Mar. 31, 2008 – Harley’s alphabetical answer for restraining dealer inventory
March 31, 2008
Filed under Columns
To keep up with Harley, you have to be up on its alphabet. It starts with the motorcycles, XL, FX, FL and VRS, with endless variations like FXDWG and the brand new FLSTB. To keep up on its dealers, you have to know what SUA, ARO and SRL stand for. This year the Motor Company has concocted what is perhaps the most important alphabetical label ever, RSO, which stands for retail sales objective.
In the 1980s, Harley-Davidson reinvented itself by recognizing just who it was and what it could offer. For 18 years demand was so strong Big Orange and its dealers could do no wrong. By 2006 it was apparent there was a real need to rethink the inventory allocation and distribution process that had evolved under market conditions that no longer existed. Too much inventory was in the wrong place at the wrong time and Harley-Davidson dealers seemed destined to have the same inventory burden as dealers in the rest of the industry. Senior management made clear they recognized the problem and would have an answer. What they have come up with is absolutely brilliant and courageous.
Dealers are allowed to set their own RSO. The supply of product will match that RSO, if district and regional managers can be convinced it is a real number. The plan will work if the Motor Company sticks by its announced plan to monitor and limit shipments if the dealer’s inventory exceeds established criteria for seasonally adjusted days supply. Increases in shipments will require the dealer’s operation passes through a number of “filters,” and this is where the courage comes in. The dealer has to sell the product appropriately, primarily service his/her local market and demonstrate they are providing an overall quality experience for the customer for the dealer to earn an increase.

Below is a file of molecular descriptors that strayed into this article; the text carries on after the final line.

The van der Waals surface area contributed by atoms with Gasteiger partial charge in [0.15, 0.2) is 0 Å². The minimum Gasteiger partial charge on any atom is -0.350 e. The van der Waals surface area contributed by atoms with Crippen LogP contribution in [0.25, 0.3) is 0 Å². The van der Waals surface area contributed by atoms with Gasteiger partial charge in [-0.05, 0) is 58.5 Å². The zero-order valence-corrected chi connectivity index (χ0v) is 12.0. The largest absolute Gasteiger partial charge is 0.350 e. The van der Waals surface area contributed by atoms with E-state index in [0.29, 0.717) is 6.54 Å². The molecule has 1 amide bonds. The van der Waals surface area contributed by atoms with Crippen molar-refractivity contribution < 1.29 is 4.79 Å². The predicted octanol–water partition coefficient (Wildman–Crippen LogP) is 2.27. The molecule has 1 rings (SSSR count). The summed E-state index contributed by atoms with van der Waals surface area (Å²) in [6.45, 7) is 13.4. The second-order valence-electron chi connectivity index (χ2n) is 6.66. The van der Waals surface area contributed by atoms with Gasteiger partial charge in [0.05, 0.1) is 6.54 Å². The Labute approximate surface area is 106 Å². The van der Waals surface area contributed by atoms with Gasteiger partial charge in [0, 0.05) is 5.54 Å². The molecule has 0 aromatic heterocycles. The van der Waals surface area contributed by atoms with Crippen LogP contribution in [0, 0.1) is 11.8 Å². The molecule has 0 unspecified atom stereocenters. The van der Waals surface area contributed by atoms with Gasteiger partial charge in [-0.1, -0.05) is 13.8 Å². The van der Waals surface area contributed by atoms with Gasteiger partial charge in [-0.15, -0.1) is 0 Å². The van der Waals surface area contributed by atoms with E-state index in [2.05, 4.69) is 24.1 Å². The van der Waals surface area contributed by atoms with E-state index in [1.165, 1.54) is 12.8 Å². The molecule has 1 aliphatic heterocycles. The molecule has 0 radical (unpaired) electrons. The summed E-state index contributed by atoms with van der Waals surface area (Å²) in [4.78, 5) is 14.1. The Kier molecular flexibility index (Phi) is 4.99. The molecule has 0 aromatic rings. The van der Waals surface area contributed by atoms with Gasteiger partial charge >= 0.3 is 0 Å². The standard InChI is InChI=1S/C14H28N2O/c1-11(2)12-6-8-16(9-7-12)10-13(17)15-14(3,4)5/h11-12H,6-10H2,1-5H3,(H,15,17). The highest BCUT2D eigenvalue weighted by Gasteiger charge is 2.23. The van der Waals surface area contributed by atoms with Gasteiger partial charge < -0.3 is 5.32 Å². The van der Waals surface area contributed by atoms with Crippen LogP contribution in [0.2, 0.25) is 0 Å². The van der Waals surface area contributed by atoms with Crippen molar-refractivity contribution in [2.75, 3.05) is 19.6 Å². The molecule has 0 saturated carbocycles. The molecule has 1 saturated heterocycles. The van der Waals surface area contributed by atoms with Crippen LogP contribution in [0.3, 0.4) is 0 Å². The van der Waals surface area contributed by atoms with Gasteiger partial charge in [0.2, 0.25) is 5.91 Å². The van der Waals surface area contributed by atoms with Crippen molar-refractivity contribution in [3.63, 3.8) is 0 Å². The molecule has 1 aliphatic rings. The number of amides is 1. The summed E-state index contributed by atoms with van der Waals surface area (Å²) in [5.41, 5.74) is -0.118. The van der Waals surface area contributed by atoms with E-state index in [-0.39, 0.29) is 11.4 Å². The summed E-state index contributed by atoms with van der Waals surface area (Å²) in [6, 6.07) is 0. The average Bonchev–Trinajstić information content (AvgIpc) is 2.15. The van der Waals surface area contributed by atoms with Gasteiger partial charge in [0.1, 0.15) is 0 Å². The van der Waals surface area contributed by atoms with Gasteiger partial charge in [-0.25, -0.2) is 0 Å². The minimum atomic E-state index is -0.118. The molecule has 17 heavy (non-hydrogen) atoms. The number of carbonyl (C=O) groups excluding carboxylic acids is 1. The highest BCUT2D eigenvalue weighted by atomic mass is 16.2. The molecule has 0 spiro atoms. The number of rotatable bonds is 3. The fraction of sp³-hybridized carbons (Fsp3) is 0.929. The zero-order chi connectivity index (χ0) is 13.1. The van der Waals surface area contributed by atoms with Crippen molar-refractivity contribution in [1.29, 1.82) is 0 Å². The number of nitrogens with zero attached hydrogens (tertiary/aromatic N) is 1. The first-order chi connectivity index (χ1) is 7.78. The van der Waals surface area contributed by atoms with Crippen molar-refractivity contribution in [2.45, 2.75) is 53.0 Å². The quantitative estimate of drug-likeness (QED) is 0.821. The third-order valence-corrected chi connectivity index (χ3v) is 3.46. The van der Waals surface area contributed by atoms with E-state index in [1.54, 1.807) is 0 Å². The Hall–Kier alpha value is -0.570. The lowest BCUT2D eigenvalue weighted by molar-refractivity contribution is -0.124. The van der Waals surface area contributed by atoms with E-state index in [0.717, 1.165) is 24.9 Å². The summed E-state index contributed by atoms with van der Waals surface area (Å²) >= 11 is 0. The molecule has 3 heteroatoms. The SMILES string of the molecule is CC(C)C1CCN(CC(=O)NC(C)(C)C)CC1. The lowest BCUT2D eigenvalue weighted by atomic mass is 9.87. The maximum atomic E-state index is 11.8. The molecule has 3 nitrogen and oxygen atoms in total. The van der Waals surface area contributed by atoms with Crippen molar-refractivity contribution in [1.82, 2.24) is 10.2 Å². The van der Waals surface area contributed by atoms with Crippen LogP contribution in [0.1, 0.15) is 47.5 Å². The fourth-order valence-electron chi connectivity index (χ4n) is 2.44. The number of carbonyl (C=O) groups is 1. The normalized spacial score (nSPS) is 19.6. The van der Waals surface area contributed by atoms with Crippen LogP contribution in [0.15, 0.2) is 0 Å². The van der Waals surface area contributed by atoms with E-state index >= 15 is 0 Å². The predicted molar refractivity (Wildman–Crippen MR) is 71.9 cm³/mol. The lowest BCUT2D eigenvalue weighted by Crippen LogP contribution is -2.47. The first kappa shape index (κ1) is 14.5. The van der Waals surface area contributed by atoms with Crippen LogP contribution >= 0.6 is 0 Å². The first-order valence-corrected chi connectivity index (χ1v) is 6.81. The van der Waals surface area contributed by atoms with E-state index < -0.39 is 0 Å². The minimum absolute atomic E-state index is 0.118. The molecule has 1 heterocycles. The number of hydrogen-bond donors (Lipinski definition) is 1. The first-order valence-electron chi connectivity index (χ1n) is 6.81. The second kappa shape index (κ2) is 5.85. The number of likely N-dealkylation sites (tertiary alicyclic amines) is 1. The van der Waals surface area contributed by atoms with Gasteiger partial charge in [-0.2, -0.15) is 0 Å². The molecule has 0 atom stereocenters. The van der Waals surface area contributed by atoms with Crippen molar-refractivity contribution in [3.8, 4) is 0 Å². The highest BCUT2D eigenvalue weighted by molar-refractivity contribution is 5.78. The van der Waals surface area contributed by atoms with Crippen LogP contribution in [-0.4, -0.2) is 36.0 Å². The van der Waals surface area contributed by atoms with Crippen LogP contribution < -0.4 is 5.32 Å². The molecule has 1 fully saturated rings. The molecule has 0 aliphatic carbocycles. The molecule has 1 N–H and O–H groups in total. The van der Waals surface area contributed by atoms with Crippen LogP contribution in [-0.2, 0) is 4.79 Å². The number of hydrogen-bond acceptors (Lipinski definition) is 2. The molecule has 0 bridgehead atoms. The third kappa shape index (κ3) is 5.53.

Once a motorcycle is in a dealer’s inventory, he/she can do whatever they want. Sell it at any price to anyone anywhere. But, if you want to earn more inventory, you are going to have to play by the rules. By not forcing inventory on dealers or allowing dealers to delude themselves, and by forcing a level of integrity in the market place, the Harley-Davidson Motor Company is protecting the value of the brand and the value of the dealerships.
Dealers of other brands should not be waiting for their OEMs to learn from the Harley approach. The metric OEMs will cite every excuse in the world, but in the end will take a huge slice for brokering the product and placing the burden of inventory on the retail dealer. The net effect is the complete erosion of profitability and a dealer body trying to move what they have, rather than what the customer wants to buy.
As we go into a challenging year, the U.S. metric dealer body finds itself with an absurd 180-plus day supply of product in retail inventory. There is no value in the brands, and I can tell you point blank there is very little, if any, value in a metric dealership.
You can still make money in the metric segment, if you are smart enough and strong enough to control your inventory. Never buy more than what you can sell in the next 90 days. We are in a seasonable, fashion- and impulse-driven business. Retailers have to retail and distributors have to distribute. You cannot wait for your fellow dealers to come to their senses and learn a retailer buys at wholesale what can be profitably sold at retail. A great number of dealers in the U.S. are delusional and importers have learned how to feed their delusion and prey upon their fears. Control the only thing you can control, your dealership. It has never been more essential for a dealer to be lean on inventory.
There are more people than ever using our products, and there are more than ever who want what we offer. The consumer knows what is current and what is hot. Success in the retail business in 2008 will require you to keep yourself in a position to provide what these informed consumers want, not what you need to sell.
Harley dealers should appreciate that, for the most part, the Motor Company has saved them from themselves.
Ed Lemco has been involved with the powersports industry for more than 30 years. Lemco, the former owner of Lemco Management Group, is the founder and executive director of the National Council of Motorcycle Dealer Associations. Lemco currently operates a call center for dealers in St Croix. psb